The reduction of air inside of footballs has been at the center of most sports media since the New England Patriots battered the Indianapolis Colts in the AFC championship game, and were subsequently accused of a years-long pattern of deflation trickery that led to insanely low fumble rates.
Hardly a physicist or investigator myself, I can’t offer any clarity on that one — that job is left, apparently, in Bill Nye’s hands. All I can give on this subject is the knowledge that such behavior is not unique to the sport of football.
“In the history of the National Basketball Association, there were teams that would take your breath away, leaving those watching gasping for air at the sight of their extraordinary acrobatic feats. And there were other teams that were so methodically powerful that they would quickly take the air out of opponents.
"And then there were the New York Knicks of the early 1970s, a team that had Willis Reed, Dave DeBusschere, Jerry Lucas, Bill Bradley, Walt Frazier and Dick Barnett and that represented for many the apotheosis of the game.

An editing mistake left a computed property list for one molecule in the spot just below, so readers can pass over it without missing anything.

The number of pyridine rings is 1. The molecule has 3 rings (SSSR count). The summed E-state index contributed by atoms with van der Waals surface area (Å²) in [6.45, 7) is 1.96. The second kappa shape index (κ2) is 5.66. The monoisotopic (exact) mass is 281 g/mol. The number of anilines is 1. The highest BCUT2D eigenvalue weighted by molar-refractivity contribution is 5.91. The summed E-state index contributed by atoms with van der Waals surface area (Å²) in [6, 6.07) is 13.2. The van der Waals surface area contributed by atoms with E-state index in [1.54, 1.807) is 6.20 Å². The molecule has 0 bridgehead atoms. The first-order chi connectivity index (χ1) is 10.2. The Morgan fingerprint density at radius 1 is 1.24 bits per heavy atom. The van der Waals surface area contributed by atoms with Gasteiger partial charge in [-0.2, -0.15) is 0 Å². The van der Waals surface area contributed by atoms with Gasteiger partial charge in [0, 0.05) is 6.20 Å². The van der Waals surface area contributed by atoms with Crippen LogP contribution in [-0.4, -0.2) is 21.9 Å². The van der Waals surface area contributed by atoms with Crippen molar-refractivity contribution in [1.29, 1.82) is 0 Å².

"They simply took the air out of the ball.
"The team that basketball purists often called the best ever because they embodied many of the most respected elements of the game, such as sacrifice and intelligence, which they merged with efficient passing, aggressive defense and timely shooting, had this little gimmick that often gained them just enough of an edge to win.
"But it wasn`t cheating, exactly. It was more like creative invention that might come from the likes of some McHale, McAdoo or Machiavelli.
"'What we used to do was deflate the ball,’ recalls Phil Jackson, the cerebral reserve forward who was every bit as metaphysical as he was physical. 'We were a short team with our big guys like Willis, our center, only about 6-8 and Jerry Lucas also 6-8, DeBusschere, 6-6.
"'So what we had to rely on was boxing out and hoping the rebound didn't go long.
"'To help ensure that, we'd try to take some air out of the ball. You see, on the ball it says something like 'inflate to 7 to 9 pounds. We'd all carry pins and take the air out to deaden the ball.
"'It also helped our offense because we were a team that liked to pass the ball without dribbling it, so it didn't matter how much air was in the ball. It also kept other teams from running on us because when they`d dribble the ball, it wouldn't come up so fast.’”
Slower team? No problem: just make sure you’re playing with a slower ball.
— John Wilmes